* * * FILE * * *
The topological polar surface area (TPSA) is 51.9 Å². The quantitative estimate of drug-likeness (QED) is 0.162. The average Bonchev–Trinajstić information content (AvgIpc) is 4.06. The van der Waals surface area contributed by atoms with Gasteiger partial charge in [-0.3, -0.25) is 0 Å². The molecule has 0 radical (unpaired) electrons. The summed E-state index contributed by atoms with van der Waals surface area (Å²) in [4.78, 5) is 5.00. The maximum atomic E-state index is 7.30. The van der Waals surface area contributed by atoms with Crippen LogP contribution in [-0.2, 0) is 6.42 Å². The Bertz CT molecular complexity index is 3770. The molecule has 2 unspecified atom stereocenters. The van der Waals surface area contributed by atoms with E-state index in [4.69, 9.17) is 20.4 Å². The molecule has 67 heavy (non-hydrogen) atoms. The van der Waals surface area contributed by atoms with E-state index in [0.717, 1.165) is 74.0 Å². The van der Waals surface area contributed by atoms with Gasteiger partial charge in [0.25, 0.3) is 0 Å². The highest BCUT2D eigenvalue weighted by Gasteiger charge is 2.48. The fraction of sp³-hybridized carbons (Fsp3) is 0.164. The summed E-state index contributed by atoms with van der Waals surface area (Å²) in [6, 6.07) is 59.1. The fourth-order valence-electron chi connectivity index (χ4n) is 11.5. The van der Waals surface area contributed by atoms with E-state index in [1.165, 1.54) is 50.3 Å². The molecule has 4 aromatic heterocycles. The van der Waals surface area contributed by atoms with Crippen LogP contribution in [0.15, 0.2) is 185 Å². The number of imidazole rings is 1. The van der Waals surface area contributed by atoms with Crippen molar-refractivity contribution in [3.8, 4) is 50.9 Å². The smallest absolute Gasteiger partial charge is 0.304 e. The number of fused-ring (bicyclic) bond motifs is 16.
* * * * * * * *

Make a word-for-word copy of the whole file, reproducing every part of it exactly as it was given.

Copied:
The topological polar surface area (TPSA) is 51.9 Å². The quantitative estimate of drug-likeness (QED) is 0.162. The average Bonchev–Trinajstić information content (AvgIpc) is 4.06. The van der Waals surface area contributed by atoms with Gasteiger partial charge in [-0.3, -0.25) is 0 Å². The molecule has 0 radical (unpaired) electrons. The summed E-state index contributed by atoms with van der Waals surface area (Å²) in [4.78, 5) is 5.00. The maximum atomic E-state index is 7.30. The van der Waals surface area contributed by atoms with Crippen LogP contribution in [-0.2, 0) is 6.42 Å². The Bertz CT molecular complexity index is 3770. The molecule has 2 unspecified atom stereocenters. The van der Waals surface area contributed by atoms with E-state index in [4.69, 9.17) is 20.4 Å². The molecule has 67 heavy (non-hydrogen) atoms. The van der Waals surface area contributed by atoms with E-state index in [0.717, 1.165) is 74.0 Å². The van der Waals surface area contributed by atoms with Gasteiger partial charge in [0.25, 0.3) is 0 Å². The highest BCUT2D eigenvalue weighted by Gasteiger charge is 2.48. The fraction of sp³-hybridized carbons (Fsp3) is 0.164. The summed E-state index contributed by atoms with van der Waals surface area (Å²) in [6, 6.07) is 59.1. The fourth-order valence-electron chi connectivity index (χ4n) is 11.5. The van der Waals surface area contributed by atoms with E-state index in [1.165, 1.54) is 50.3 Å². The molecule has 4 aromatic heterocycles. The van der Waals surface area contributed by atoms with Crippen LogP contribution in [0.15, 0.2) is 185 Å². The number of imidazole rings is 1. The van der Waals surface area contributed by atoms with Crippen molar-refractivity contribution in [3.8, 4) is 50.9 Å². The smallest absolute Gasteiger partial charge is 0.304 e. The number of fused-ring (bicyclic) bond motifs is 16.